Frederic Michalak's wayward kicking has played a part in France's underwhelming Six Nations campaign (Image | Reuters for OTP)

Frederic Michalak’s wayward kicking has played a part in France’s underwhelming Six Nations campaign (Image | Reuters for OTP)

Prior to this year’s RBS 6 Nations, there were few who would have bet against the French as serious contenders. The only northern hemisphere nation to go unbeaten in the autumn tests, winning impressively against Australia, Argentina and Samoa, they looked to have absolved themselves of the mediocre form that saw them slump to a mid-table finish in the 2012 tournament.

Yet now they find themselves with three defeats from three matches, their title hopes long gone, and some serious work ahead of them if they are to avoid the wooden spoon.

In searching for an explanation for this sudden turnaround, most would point to the see-saw form of the French sides of years past – the 2007 World Cup side that scraped out of their group, trounced New Zealand and then crashed out against England in the next round, for instance. Or the class of 1999 who produced what is generally considered one of the greatest performances of all time to beat the All Blacks in the World Cup semi-final only to self-destruct against Australia in the final, dragged down by their own indiscipline.

Indeed, indiscipline could be pinpointed as the cause of previous fluctuations in fortune, instigated by a group of players who could beat anyone on their day but quickly became frustrated when things weren’t going so well, throwing their toys out of the pram rather than regrouping and trying a different approach. Previous head coach Marc Lièvremont had it right when he referred to his charges as a group of “spoiled brats.”

With the 2013 crop, however, there is a sense that the problems run deeper than the classic predisposition for temper tantrums. In all three of their matches so far, they have made promising starts, seen their lead cancelled out and simply been unable to reply. They have no passion, no fighting spirit, not a single hint that they want to be able to overcome their problems. It is genuinely bizarre to see such a talented set of players looking so out of sorts.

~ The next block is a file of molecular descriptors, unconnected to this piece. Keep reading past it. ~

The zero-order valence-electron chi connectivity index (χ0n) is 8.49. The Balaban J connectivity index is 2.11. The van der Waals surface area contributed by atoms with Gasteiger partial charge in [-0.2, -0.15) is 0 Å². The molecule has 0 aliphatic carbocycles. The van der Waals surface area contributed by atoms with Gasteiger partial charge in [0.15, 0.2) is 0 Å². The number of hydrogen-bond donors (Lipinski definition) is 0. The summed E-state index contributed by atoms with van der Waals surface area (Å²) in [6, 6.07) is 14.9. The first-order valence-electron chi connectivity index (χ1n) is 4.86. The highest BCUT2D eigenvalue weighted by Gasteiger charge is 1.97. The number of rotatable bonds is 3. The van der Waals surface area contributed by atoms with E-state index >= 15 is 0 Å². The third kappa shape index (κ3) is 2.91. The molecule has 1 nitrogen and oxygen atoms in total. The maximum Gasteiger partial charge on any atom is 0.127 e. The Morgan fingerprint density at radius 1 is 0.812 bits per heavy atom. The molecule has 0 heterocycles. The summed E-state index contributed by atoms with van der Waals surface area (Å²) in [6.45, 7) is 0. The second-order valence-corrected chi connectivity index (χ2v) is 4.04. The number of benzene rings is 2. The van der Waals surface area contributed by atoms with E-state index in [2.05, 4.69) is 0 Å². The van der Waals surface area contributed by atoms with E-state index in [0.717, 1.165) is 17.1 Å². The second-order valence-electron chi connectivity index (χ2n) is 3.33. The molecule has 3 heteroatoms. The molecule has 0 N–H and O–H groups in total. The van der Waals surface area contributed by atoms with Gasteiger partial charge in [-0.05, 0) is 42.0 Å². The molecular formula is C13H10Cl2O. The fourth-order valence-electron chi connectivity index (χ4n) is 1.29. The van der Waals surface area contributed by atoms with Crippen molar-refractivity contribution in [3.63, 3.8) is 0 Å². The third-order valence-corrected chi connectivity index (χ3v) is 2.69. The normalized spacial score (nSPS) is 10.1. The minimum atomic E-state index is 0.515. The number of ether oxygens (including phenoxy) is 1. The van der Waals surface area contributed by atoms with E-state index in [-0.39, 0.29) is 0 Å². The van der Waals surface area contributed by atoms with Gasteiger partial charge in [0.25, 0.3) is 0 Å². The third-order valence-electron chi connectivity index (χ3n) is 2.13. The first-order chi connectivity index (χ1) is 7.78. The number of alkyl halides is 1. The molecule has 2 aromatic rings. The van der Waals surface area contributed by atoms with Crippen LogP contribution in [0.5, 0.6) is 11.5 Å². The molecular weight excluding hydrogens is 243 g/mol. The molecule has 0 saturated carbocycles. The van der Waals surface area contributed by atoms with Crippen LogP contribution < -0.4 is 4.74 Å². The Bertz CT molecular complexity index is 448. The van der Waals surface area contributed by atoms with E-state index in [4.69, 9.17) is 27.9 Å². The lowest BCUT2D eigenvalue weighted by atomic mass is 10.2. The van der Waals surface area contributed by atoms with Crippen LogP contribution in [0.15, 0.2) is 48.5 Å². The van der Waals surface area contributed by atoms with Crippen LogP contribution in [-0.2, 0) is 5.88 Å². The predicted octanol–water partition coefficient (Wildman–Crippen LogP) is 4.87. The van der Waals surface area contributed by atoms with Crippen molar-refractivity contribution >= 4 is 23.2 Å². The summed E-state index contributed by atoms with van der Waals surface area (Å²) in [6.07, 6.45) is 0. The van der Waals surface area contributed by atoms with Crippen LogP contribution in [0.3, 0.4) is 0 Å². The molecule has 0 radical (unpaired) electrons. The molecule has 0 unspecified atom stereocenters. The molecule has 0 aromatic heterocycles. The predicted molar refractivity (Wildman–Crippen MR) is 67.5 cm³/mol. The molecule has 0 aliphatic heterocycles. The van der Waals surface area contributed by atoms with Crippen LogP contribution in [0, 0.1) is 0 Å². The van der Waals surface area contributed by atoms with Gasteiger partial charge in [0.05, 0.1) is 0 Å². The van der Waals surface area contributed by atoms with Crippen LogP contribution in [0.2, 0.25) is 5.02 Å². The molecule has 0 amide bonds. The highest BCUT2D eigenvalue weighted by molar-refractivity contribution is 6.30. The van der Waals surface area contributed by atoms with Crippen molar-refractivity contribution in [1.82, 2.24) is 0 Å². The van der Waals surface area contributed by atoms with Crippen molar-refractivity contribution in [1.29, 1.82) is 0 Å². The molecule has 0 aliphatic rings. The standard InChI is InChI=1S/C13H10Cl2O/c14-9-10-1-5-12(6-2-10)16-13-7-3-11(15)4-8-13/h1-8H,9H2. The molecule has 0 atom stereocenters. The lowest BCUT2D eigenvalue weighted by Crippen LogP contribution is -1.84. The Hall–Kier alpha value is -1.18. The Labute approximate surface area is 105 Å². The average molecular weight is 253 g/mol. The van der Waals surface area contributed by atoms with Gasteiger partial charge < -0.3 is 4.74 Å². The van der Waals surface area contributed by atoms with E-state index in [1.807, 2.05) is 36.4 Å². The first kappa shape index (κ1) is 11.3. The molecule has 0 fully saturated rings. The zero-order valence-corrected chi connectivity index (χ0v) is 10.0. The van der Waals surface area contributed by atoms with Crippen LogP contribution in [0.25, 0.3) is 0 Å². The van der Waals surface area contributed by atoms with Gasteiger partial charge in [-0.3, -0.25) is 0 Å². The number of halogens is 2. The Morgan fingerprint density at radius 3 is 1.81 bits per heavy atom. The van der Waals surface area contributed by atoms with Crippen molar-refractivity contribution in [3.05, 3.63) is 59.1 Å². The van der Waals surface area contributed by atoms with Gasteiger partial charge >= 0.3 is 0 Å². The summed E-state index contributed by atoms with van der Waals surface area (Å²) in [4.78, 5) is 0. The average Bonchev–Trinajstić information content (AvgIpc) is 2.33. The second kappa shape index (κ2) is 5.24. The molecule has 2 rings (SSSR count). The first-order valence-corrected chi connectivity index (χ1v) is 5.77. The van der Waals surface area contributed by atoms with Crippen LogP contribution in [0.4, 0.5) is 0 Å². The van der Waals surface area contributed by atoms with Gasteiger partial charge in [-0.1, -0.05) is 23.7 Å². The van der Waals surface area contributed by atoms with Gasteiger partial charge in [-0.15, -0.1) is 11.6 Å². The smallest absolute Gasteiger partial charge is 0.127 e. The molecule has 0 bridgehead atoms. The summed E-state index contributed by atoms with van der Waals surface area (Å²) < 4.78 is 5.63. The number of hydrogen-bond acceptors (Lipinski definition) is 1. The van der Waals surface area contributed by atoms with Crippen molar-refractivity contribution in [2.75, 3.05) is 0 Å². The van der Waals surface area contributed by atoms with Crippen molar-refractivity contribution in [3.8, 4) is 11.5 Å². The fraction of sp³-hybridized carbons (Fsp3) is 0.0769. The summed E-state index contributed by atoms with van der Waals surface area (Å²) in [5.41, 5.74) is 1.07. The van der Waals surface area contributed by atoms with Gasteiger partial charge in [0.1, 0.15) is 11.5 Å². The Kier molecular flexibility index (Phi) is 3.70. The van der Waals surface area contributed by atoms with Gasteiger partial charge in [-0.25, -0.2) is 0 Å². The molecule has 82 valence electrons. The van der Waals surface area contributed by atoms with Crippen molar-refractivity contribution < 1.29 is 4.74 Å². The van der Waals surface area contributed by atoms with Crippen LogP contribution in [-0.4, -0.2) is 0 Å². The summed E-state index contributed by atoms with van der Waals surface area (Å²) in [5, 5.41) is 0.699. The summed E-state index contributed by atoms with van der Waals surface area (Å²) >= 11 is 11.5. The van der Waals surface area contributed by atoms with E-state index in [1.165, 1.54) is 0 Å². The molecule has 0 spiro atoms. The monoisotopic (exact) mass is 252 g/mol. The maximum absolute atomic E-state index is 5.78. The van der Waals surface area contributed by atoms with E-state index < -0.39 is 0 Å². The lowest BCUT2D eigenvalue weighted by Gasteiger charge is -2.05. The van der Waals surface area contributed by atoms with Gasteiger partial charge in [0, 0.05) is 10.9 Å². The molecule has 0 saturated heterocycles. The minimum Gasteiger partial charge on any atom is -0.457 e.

Chief among the perpetrators are Frédéric Michalak, whose spectacularly wasteful kicking effectively cost Les Bleus their first two matches; Thierry Dusautoir, who should be doing a far better job of motivating as captain; and Mathieu Basteraud, who exemplifies the current squad: a few moments of promise, but mostly completely absent.

Times were better in the autumn, where a confident France were looking more like Grand Slam candidates than a fair shout for the wooden spoon (Image | AP)

Times were better in the autumn, where a confident France were looking more like Grand Slam candidates than a fair shout for the wooden spoon (Image | AP)

It isn’t a case of them being inexperienced: the vast majority have played for France for a number of years and despite Lièvremont’s scattergun approach to selection, whereby over 80 different players were called up between 2007 and 2011, they have largely been playing together as well. François Trinh-Duc, Morgan Parra, Vincent Clerc, Pascal Papé, Thomas Domingo, Dimitri Szarzewski: all great players, all members of the French squad for years, and all having no impact on this year’s campaign.

Head coach Philippe Saint-André does seem to be on the right track, however: bringing Vincent Clerc and Yannick Nyanga into the team to face England was a smart move, banking on experience rather than promise, while Maxime Médard has been recalled to face Ireland in an attempt to steady the ship. It may be too late to claim this year’s 6 Nations, but if the French play like they did in the first half against England, they could yet salvage a couple of wins.

The downside is that the team will suffer in the long term as a result. It is one thing to improve their form for two weeks, but quite another to be able to build on those results in future. History has shown us that the French mentality doesn’t work like that.

Saint-André’s best option might actually be to scrap the entire squad and start again from scratch at club level, sacrificing any matches that might come in this period. Much like England after the 2011 World Cup, France need a serious rebuilding period if they want to stop the rot.

Now watch as they gather themselves to go undefeated for the rest of the year without dropping any of their players. If we’ve learned anything from the French teams of the past, it is that nothing can be impossible or unexpected.

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